Research has shown that for every percent increase in sugar in your diet, the weight of real nutritious food decreases.1 As a result, micronutrient deficiencies are prevalent and can result in metabolic disruption and mitochondrial decay.2 Mitochondria is the powerhouse that makes energy molecules inside our cells. When mitochondria is inefficient, it not only decreases our energy level but also paves the way for serious chronic diseases.
Instead, you should focus on the quality, not quantity of calories. For example, wholegrains, legumes, fruits and vegetables contain very few calories, but a range of vitamins, minerals and fiber. If you are not used to eating lots of whole foods, start by turning them into a green smoothie (you can even add protein powder to make it a protein shake). Replace soft drinks with homemade fruit juices. This way, you avoid the added sugars while preserving the natural nutrients and fiber.
Fiber can make you feel fuller and effectively prevent you from overeating, keeping your weight in check. Fiber-rich foods also usually have a low glycemic index, meaning that they release energy in a steady fashion rather than causing a sugar spike. You won’t feel sleepy right after a healthy meal or smoothie and won’t be hungry either until several hours later.
Physical exercise takes energy, but you still need to do it to improve your energy. It sounds contradictory, but it’s scientifically proven to work. Exercise pumps up your heart rate and blood circulation, while releasing the “feel good” hormone – endorphins. These effects strengthen your heart, muscles and mind. A comprehensive meta-analysis of 16 research studies concluded that even a single bout of exercise could enhance energy levels.3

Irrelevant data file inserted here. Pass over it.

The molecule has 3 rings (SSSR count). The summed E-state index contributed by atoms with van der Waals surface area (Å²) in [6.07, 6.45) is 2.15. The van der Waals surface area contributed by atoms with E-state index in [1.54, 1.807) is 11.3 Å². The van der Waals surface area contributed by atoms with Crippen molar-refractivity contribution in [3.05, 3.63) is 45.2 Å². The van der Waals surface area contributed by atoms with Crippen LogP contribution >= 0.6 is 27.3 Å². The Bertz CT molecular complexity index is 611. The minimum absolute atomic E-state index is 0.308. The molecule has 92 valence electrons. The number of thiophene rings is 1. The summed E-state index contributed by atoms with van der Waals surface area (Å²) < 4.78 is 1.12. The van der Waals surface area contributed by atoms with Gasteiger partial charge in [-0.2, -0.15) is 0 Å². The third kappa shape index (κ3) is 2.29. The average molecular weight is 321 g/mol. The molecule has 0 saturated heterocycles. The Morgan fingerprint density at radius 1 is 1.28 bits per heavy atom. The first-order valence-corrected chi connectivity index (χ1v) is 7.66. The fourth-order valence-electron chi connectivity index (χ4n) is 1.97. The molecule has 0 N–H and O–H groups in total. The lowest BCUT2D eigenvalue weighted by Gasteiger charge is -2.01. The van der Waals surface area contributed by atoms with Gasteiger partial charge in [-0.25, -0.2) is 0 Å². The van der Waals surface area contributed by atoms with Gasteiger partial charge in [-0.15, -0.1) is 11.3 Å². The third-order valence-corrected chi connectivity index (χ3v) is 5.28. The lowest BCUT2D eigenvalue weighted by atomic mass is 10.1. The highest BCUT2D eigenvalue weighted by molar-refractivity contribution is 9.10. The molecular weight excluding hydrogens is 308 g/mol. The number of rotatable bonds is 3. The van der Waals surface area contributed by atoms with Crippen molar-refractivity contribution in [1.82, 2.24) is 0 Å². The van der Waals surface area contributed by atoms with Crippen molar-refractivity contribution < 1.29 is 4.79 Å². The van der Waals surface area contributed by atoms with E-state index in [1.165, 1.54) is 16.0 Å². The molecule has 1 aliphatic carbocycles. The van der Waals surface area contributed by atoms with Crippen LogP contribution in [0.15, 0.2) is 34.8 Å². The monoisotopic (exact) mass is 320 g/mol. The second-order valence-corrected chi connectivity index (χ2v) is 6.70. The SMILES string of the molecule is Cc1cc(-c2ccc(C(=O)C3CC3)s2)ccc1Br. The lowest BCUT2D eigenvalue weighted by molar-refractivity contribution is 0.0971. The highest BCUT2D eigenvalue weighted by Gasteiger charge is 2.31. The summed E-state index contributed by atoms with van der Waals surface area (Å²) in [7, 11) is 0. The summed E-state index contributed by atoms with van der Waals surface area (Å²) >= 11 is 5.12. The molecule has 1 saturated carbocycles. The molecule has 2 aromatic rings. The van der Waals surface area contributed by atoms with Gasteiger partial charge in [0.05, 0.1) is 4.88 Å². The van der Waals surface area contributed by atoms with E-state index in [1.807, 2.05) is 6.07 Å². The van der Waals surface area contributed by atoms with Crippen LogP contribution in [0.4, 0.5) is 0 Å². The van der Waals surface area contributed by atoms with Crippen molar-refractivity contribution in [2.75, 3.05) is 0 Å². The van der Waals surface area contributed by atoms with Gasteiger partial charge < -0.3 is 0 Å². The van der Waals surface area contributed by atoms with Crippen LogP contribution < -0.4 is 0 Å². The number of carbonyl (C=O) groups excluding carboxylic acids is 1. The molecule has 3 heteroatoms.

Fitness is also not confined to a gym. Simply get up from your chair once in a while, do some stretches or take a walk. Although exercise may be the last thing that your body feels like when it’s depleted of energy, you will feel completely different afterwards when your body is replenished with circulating oxygen. Try to find sports that you enjoy and incorporate them into your routine, such as:
- Whole body challenges: Rock climbing, dancing